This leads to a general feeling of illness and severe tiredness. The sufferer also suffers from heart problems and breathing difficulties. Sudden cardiac death or gasping can also occur. The patient’s life expectancy is greatly reduced by untreated hypophosphatemia. If hypophosphatemia occurs in children, it can lead to short stature or other disturbances in the physical and psychological development of the patient.
A failure can also occur in this case. Complications can occur if the phosphate is overdosed during treatment, in which case the kidneys in particular can be damaged. Patients who change their diet during treatment often have fewer complications to contend with. The symptoms then disappear within a few days.
When should you go to the doctor?
If fatigue, weakness and other typical symptoms of hypophosphatemia are noticed, medical advice is required. People who suddenly lose weight or experience recurring nausea and vomiting without an identifiable cause should also speak to their family doctor as soon as possible. In the case of serious complications such as cardiac arrhythmia or circulatory problems, it is best to consult a doctor on the same day. This is necessary above all if the feeling of illness increases rapidly in intensity or if there is a risk of falling.
In the event of serious circulatory problems, those affected should call the emergency doctor. Accompanying this, first-aid measures must be taken. The emergency services must also be alerted immediately in the event of heart failure or a circulatory collapse. Further treatment is provided by the general practitioner or an internist. Individuals suffering from malnutrition, alcohol addiction and other conditions that may cause phosphate deficiency are particularly prone to developing hypophosphatemia and should definitely seek medical attention if they experience these symptoms.
Treatment & Therapy
Treatment for hypophosphatemia depends on the underlying disease or disorder. In the case of a slight phosphate deficiency, it is sufficient to switch your diet to foods that are richer in phosphate. This is usually achieved by increasing the consumption of milk and milk products. In many cases, the phosphate deficiency is already compensated for in this way. In the case of larger phosphate deficits, sodium or potassium phosphate can also be administered.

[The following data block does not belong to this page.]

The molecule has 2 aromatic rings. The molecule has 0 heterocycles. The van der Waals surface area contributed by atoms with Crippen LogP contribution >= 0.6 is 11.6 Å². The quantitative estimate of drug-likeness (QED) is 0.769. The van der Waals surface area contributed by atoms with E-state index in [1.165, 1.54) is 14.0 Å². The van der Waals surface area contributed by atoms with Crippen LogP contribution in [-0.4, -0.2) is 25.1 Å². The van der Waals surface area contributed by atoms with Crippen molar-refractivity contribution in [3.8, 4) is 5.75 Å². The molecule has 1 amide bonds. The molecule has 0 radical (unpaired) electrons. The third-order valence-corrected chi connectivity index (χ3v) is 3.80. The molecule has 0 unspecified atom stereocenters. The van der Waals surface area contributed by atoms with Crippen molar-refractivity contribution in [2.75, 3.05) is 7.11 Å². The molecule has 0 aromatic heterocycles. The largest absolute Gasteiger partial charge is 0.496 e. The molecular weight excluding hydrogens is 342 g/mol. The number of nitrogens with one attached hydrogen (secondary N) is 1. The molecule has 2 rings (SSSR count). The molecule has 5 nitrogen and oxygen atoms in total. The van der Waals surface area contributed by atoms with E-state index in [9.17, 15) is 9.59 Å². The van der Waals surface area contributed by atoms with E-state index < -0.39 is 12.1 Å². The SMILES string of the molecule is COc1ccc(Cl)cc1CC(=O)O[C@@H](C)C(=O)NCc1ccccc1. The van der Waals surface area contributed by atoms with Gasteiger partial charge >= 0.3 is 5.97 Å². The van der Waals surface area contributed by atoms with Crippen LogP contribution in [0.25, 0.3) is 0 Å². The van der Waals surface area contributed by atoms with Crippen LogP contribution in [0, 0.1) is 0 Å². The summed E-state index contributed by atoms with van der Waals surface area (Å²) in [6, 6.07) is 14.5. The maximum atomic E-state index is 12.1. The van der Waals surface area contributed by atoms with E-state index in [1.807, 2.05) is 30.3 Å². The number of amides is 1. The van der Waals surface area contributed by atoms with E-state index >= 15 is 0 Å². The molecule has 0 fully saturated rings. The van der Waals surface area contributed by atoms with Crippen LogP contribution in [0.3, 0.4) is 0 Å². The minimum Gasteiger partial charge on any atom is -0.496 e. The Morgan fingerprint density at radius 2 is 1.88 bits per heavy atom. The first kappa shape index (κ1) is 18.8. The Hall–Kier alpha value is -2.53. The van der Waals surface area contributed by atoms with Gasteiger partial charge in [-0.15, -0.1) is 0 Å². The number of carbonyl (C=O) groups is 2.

Intensive care patients are often given intravenous solutions containing phosphate. However, care must be taken to ensure that phosphate is not overdosed. Overdosing can lead to kidney failure, hypocalcaemia, falling blood pressure and heart problems. However, it is very important to treat the underlying disease or to end the deficiency through a balanced diet.
Hypophosphatemia can be prevented by eating a healthy and balanced diet. However, it should be noted that a phosphate deficiency can only be caused with great difficulty by a wrong lifestyle. The way of life has to be so extremely different that it is already considered a disease like anorexia nervosa or alcoholism. Here it is important to work through deeper-lying problems psychotherapeutically. Other causative diseases also require intensive treatment.
Depending on the severity of the hypophosphatemia, follow-up medication or a change in diet is required. A slight phosphate deficiency can be prevented by eating phosphate-rich foods, such as dairy products. For larger deficits, dietary supplements containing sodium phosphate or potassium phosphate are available.
By changing your diet, it is quite easy to avoid the previous problems. Those affected receive the relevant information from their doctor, pharmacist or professional nutritionist. It is important to ensure that the patients do not ingest too much phosphate.
Basically, it helps to have a balanced diet during aftercare. A good introspection is definitely useful. In this context, those affected should inform themselves comprehensively about the signs and causes of a phosphate deficiency. Sometimes there are psychological triggers for the disease that are more difficult to identify.
Such deeper-lying reasons can come to the surface, especially in the phase after the initial treatment. Psychotherapy may be recommended in order to successfully combat the physical symptoms through comprehensive aftercare. The corresponding work-up has a positive effect on the body feeling and on the overall quality of life of those affected.
You can do that yourself
The options for self-help are relatively severely limited when it comes to the symptoms of hypophosphatemia. However, if the disease occurs due to malnutrition, the diet must be changed. Fish and nuts are particularly suitable for eliminating the lack of phosphate.
In general, as soon as those affected are fed properly, there is rapid improvement and the deficiency can be remedied. Friends can also help with the creation of a nutrition plan, although in serious cases it is advisable to consult a nutritionist. The person concerned can also take dietary supplements from the pharmacy to counteract the deficiency. The consumption of dairy products also has a very positive effect on the course of the disease.
Furthermore, the person concerned should note that the amount of phosphate should not be exceeded. This is especially important when taking supplements. If in doubt, a doctor should always be consulted.
Since hypophosphatemia leads to heart problems and muscle weakness, the affected person should take it easy and not exercise or do any strenuous work. Talking to parents or friends often helps with serious eating disorders. However, it can also be useful to talk to other people affected.